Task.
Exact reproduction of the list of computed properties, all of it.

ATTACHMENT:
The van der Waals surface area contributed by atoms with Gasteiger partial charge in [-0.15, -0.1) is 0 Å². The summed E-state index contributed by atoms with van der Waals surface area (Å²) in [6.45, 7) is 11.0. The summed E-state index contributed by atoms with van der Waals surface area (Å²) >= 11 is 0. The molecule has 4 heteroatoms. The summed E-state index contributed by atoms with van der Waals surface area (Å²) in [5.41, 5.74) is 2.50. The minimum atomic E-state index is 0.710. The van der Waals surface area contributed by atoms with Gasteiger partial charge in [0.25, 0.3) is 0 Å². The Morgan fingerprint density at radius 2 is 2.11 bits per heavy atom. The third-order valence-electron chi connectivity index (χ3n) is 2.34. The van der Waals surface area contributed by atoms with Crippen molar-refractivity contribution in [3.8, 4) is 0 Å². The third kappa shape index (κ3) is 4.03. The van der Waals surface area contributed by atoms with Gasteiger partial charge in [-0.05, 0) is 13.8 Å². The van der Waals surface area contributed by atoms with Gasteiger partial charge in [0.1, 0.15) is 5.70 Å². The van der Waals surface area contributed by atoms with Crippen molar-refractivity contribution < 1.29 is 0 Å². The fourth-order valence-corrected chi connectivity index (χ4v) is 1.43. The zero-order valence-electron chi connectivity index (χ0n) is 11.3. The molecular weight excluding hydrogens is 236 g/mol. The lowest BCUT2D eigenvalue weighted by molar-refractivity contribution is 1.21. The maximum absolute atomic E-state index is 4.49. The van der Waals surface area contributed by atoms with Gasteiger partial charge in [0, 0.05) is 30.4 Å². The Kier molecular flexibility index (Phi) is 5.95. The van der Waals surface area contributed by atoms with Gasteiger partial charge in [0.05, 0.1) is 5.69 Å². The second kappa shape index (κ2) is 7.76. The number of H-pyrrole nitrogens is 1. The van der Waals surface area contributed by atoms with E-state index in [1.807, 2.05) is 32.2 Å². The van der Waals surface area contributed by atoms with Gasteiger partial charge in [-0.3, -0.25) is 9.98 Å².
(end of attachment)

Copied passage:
The van der Waals surface area contributed by atoms with Gasteiger partial charge in [-0.15, -0.1) is 0 Å². The summed E-state index contributed by atoms with van der Waals surface area (Å²) in [6.45, 7) is 11.0. The summed E-state index contributed by atoms with van der Waals surface area (Å²) >= 11 is 0. The molecule has 4 heteroatoms. The summed E-state index contributed by atoms with van der Waals surface area (Å²) in [5.41, 5.74) is 2.50. The minimum atomic E-state index is 0.710. The van der Waals surface area contributed by atoms with Gasteiger partial charge in [0.25, 0.3) is 0 Å². The Morgan fingerprint density at radius 2 is 2.11 bits per heavy atom. The third-order valence-electron chi connectivity index (χ3n) is 2.34. The van der Waals surface area contributed by atoms with Crippen molar-refractivity contribution in [3.8, 4) is 0 Å². The third kappa shape index (κ3) is 4.03. The van der Waals surface area contributed by atoms with Gasteiger partial charge in [-0.05, 0) is 13.8 Å². The van der Waals surface area contributed by atoms with Gasteiger partial charge in [0.1, 0.15) is 5.70 Å². The van der Waals surface area contributed by atoms with Crippen molar-refractivity contribution < 1.29 is 0 Å². The fourth-order valence-corrected chi connectivity index (χ4v) is 1.43. The zero-order valence-electron chi connectivity index (χ0n) is 11.3. The molecular weight excluding hydrogens is 236 g/mol. The lowest BCUT2D eigenvalue weighted by molar-refractivity contribution is 1.21. The maximum absolute atomic E-state index is 4.49. The van der Waals surface area contributed by atoms with Gasteiger partial charge in [0, 0.05) is 30.4 Å². The Kier molecular flexibility index (Phi) is 5.95. The van der Waals surface area contributed by atoms with Gasteiger partial charge in [0.05, 0.1) is 5.69 Å². The second kappa shape index (κ2) is 7.76. The number of H-pyrrole nitrogens is 1. The van der Waals surface area contributed by atoms with E-state index in [1.807, 2.05) is 32.2 Å². The van der Waals surface area contributed by atoms with Gasteiger partial charge in [-0.3, -0.25) is 9.98 Å².